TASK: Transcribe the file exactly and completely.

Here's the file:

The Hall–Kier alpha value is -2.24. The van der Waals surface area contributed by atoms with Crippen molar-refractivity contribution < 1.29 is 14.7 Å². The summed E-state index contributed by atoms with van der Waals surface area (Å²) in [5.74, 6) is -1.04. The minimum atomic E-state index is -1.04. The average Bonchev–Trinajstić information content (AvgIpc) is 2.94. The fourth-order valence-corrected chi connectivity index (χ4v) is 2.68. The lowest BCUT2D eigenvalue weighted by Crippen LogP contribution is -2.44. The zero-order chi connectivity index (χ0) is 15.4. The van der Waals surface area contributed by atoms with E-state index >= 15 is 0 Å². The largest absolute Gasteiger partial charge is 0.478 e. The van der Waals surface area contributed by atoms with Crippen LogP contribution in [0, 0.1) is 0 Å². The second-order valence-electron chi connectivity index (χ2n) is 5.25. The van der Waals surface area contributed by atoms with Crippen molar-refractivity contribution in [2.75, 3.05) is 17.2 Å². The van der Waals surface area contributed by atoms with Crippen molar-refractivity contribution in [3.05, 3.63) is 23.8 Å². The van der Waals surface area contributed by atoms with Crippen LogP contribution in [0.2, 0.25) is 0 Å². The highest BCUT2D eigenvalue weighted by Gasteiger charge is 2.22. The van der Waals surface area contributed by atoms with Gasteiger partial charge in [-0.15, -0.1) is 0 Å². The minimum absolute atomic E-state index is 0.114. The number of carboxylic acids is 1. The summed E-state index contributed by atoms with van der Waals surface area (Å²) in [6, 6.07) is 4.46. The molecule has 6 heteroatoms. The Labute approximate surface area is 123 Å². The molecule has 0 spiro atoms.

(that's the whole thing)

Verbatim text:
The Hall–Kier alpha value is -2.24. The van der Waals surface area contributed by atoms with Crippen molar-refractivity contribution < 1.29 is 14.7 Å². The summed E-state index contributed by atoms with van der Waals surface area (Å²) in [5.74, 6) is -1.04. The minimum atomic E-state index is -1.04. The average Bonchev–Trinajstić information content (AvgIpc) is 2.94. The fourth-order valence-corrected chi connectivity index (χ4v) is 2.68. The lowest BCUT2D eigenvalue weighted by Crippen LogP contribution is -2.44. The zero-order chi connectivity index (χ0) is 15.4. The van der Waals surface area contributed by atoms with E-state index >= 15 is 0 Å². The largest absolute Gasteiger partial charge is 0.478 e. The van der Waals surface area contributed by atoms with Crippen LogP contribution in [0, 0.1) is 0 Å². The second-order valence-electron chi connectivity index (χ2n) is 5.25. The van der Waals surface area contributed by atoms with Crippen molar-refractivity contribution in [2.75, 3.05) is 17.2 Å². The van der Waals surface area contributed by atoms with Crippen molar-refractivity contribution in [3.05, 3.63) is 23.8 Å². The van der Waals surface area contributed by atoms with Crippen LogP contribution in [0.2, 0.25) is 0 Å². The highest BCUT2D eigenvalue weighted by Gasteiger charge is 2.22. The van der Waals surface area contributed by atoms with Gasteiger partial charge in [-0.15, -0.1) is 0 Å². The minimum absolute atomic E-state index is 0.114. The number of carboxylic acids is 1. The summed E-state index contributed by atoms with van der Waals surface area (Å²) in [6, 6.07) is 4.46. The molecule has 6 heteroatoms. The Labute approximate surface area is 123 Å². The molecule has 0 spiro atoms.